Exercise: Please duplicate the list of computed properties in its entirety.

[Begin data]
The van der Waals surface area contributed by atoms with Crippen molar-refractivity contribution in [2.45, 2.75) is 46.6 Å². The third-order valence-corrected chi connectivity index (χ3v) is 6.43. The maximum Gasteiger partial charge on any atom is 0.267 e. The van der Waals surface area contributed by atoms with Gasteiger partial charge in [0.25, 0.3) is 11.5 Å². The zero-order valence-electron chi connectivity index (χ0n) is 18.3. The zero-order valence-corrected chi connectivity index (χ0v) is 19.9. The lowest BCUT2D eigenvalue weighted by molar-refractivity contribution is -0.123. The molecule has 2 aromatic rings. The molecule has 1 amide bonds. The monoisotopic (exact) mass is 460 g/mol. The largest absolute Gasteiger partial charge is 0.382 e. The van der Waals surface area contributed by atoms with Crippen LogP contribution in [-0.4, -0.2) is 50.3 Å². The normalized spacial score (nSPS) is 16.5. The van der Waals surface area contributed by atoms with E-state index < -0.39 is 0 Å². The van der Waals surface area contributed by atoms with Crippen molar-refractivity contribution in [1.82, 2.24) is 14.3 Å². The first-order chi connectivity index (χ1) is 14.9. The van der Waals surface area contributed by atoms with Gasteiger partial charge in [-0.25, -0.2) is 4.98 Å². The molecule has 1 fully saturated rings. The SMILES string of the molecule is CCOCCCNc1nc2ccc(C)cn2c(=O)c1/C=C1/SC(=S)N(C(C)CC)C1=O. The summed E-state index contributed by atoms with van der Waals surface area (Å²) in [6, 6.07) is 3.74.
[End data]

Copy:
The van der Waals surface area contributed by atoms with Crippen molar-refractivity contribution in [2.45, 2.75) is 46.6 Å². The third-order valence-corrected chi connectivity index (χ3v) is 6.43. The maximum Gasteiger partial charge on any atom is 0.267 e. The van der Waals surface area contributed by atoms with Gasteiger partial charge in [0.25, 0.3) is 11.5 Å². The zero-order valence-electron chi connectivity index (χ0n) is 18.3. The zero-order valence-corrected chi connectivity index (χ0v) is 19.9. The lowest BCUT2D eigenvalue weighted by molar-refractivity contribution is -0.123. The molecule has 2 aromatic rings. The molecule has 1 amide bonds. The monoisotopic (exact) mass is 460 g/mol. The largest absolute Gasteiger partial charge is 0.382 e. The van der Waals surface area contributed by atoms with Crippen LogP contribution in [-0.4, -0.2) is 50.3 Å². The normalized spacial score (nSPS) is 16.5. The van der Waals surface area contributed by atoms with E-state index < -0.39 is 0 Å². The van der Waals surface area contributed by atoms with Crippen molar-refractivity contribution in [1.82, 2.24) is 14.3 Å². The first-order chi connectivity index (χ1) is 14.9. The van der Waals surface area contributed by atoms with Gasteiger partial charge in [-0.25, -0.2) is 4.98 Å². The molecule has 1 fully saturated rings. The SMILES string of the molecule is CCOCCCNc1nc2ccc(C)cn2c(=O)c1/C=C1/SC(=S)N(C(C)CC)C1=O. The summed E-state index contributed by atoms with van der Waals surface area (Å²) in [6, 6.07) is 3.74.